Well, here’s one reason Spurgeon might have been able to draw those huge crowds: he didn’t believe that those doctrines like Unconditional Election, Effectual Calling, and Perseverance, were essential parts of the Gospel. Oh, he still believed those doctrines were true, of course, but not that they were essential to the Gospel itself. This effectively removes the offensiveness of those doctrines from the mind of the audience, an approach which is noticeably different from the approach taken by Christ and the apostles (Mat 23; Gal 6:12-14).

Let’s look a little closer at Spurgeon’s arguments.

First, are there “many savingly called, who do not believe in effectual calling”? The Christian Confession of Faith has this to say about all those who believe the Gospel:

3. Conversion is that grace in which the Holy Spirit causes the sinner to repent and believe the gospel. The regenerate person is given a knowledge and understanding of the true gospel of salvation conditioned on the work of Jesus Christ alone and the realization that he was unregenerate when he believed a false gospel of salvation conditioned on the sinner. He counts all of his former life and deeds, whether religious or irreligious, as dead works, evil deeds, and fruit unto death. Conversion is the immediate and inevitable fruit of regeneration; therefore, a person may not be regenerated without being converted. There has never existed and will never exist a regenerate person who is ignorant of the gospel. Scripture rejects the lie that an unregenerate person can be under the conviction of the Holy Spirit, since the Holy Spirit only leads people to Jesus Christ and His righteousness as the only ground of salvation. [Deu 4:34-35; Isa 45:6,20-25; Mat 13:23; Mar 16:16; Joh 6:40; 8:32; 16:8-11; 17:3; Act 16:14-15; Rom 1:16-17; 3:26; 6:17,21; 7:6; 1Co 2:10-12; 2Co 4:2-6; Eph 1:13; Phi 3:7-8; 2Th 2:13-14; Heb 9:14; 1Jo 5:20]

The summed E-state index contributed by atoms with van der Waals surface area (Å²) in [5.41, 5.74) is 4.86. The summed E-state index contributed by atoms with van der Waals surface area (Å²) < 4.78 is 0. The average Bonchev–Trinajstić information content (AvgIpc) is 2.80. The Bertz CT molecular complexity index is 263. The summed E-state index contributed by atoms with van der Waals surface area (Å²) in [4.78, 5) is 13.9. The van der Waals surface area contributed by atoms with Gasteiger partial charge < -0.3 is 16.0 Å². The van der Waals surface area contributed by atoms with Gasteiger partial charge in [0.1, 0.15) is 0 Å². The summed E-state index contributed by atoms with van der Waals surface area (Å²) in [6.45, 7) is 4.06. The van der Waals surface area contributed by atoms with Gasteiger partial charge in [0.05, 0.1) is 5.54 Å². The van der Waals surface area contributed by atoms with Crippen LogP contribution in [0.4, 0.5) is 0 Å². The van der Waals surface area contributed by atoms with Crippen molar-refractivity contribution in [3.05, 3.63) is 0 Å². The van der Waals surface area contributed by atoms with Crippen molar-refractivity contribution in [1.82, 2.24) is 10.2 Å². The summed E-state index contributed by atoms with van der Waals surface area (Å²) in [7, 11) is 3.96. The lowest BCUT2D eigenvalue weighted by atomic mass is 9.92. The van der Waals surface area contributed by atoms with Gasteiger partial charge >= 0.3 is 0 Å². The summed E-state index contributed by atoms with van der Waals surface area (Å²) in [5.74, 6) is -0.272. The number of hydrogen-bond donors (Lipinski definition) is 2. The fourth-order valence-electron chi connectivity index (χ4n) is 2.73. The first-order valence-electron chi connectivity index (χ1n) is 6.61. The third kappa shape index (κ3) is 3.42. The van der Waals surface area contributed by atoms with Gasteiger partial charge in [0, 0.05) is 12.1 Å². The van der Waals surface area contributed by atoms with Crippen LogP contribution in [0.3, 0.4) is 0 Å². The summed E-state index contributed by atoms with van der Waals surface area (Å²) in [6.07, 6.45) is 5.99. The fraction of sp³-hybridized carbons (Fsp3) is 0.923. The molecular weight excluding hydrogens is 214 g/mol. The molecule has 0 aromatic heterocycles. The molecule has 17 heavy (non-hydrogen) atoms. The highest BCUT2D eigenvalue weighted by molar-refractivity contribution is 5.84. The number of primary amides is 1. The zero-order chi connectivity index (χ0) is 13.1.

Here are some of the verses that the Confession refers to: